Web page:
g x n x . u k
flag of Israel-Palestine
(30 May 2016)
Flag of Israel-Palestine
The troubles in the Middle East sometimes seem intractible and endless. But no conflict goes on for ever, so lasting peace will one day return to the Holy Land. That is inevitable.
It may be decades away, or centuries, but peace will eventually come.
So it's worth stepping back and trying to imagine what it will look like when it happens.
What will peace look like?
A peace imposed by force, where one side entirely crushes the other's capacity to resist, is of course possible.
Such a peace might conceivably last for a generation, or maybe two. But the folk memory of injustice chafes away at the pacifist instincts of those who have not experienced the horrors of war for themselves.
Conflict would certainly reignite, because a peace of that kind is illusory. The only true peace is a lasting peace, and the only lasting peace is one that ends the chafing of injustice.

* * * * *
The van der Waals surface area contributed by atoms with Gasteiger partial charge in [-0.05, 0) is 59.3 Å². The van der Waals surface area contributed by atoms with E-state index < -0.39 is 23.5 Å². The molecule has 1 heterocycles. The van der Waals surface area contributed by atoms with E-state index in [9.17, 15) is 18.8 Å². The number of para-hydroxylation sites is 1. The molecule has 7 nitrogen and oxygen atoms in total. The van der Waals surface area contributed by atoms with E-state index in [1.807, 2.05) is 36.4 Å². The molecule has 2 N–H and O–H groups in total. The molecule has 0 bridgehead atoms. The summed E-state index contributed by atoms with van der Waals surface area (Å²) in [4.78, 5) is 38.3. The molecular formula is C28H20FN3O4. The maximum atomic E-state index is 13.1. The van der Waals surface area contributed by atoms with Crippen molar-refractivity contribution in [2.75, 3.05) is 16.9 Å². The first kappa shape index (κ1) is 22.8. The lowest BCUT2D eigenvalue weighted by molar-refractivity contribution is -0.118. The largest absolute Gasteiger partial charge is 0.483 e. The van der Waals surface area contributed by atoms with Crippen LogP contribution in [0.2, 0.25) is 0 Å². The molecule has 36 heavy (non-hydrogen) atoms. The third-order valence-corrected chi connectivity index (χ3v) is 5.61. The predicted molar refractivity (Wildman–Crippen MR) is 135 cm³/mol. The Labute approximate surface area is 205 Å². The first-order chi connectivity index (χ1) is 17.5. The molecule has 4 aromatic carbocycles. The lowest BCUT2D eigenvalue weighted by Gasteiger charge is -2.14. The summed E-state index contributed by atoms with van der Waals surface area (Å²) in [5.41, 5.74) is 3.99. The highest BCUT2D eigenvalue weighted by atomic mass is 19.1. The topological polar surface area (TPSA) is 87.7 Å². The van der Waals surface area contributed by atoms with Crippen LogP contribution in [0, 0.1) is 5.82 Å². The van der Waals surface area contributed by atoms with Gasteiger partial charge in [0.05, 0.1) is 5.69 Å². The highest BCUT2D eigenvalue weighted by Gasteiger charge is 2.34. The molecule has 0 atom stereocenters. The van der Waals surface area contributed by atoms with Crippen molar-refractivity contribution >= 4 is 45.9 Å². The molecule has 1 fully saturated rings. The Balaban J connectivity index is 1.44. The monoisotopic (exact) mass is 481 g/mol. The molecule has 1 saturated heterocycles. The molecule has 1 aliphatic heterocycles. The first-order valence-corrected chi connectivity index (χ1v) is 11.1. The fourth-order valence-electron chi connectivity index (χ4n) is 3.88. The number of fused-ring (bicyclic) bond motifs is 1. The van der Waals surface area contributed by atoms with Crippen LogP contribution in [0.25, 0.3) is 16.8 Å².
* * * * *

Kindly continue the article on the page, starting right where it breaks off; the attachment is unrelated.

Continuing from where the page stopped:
Any conflict where two parties earnestly lay claim to the same thing will not be resolved by giving the thing to one party and denying it to the other, nor by taking the thing, whether it be a child, a carpet, or a country, and cutting it to pieces. Rather, the thing must be shared in a civilised manner.
The only possible resolution of this conflict is therefore a single, civilised, shared state where all the people of the Holy Land live together in mutual respect as equals, irrespective of ethnicity or religion.
Lasting peace will eventually happen, so such an outcome will, in the long run, inevitably be reached.
Why delay the inevitable?
Why a new flag?
Each side in this conflict perceives the flag of the other as a symbol of the threat to their own community.
Those of us who believe in the vision of a single, secular state for all the inhabitants of the Holy Land should forbear to wave either flag, but instead we should wave the flag of the future state that we believe in, the state that will bring lasting peace.
This is my design for that flag.
(The new nation will be created by amalgamating two apparently irreconcilable enemies. That would seem a far greater challenge were it not for a shining example from recent history. The resemblence to the flag of South Africa is deliberate.)
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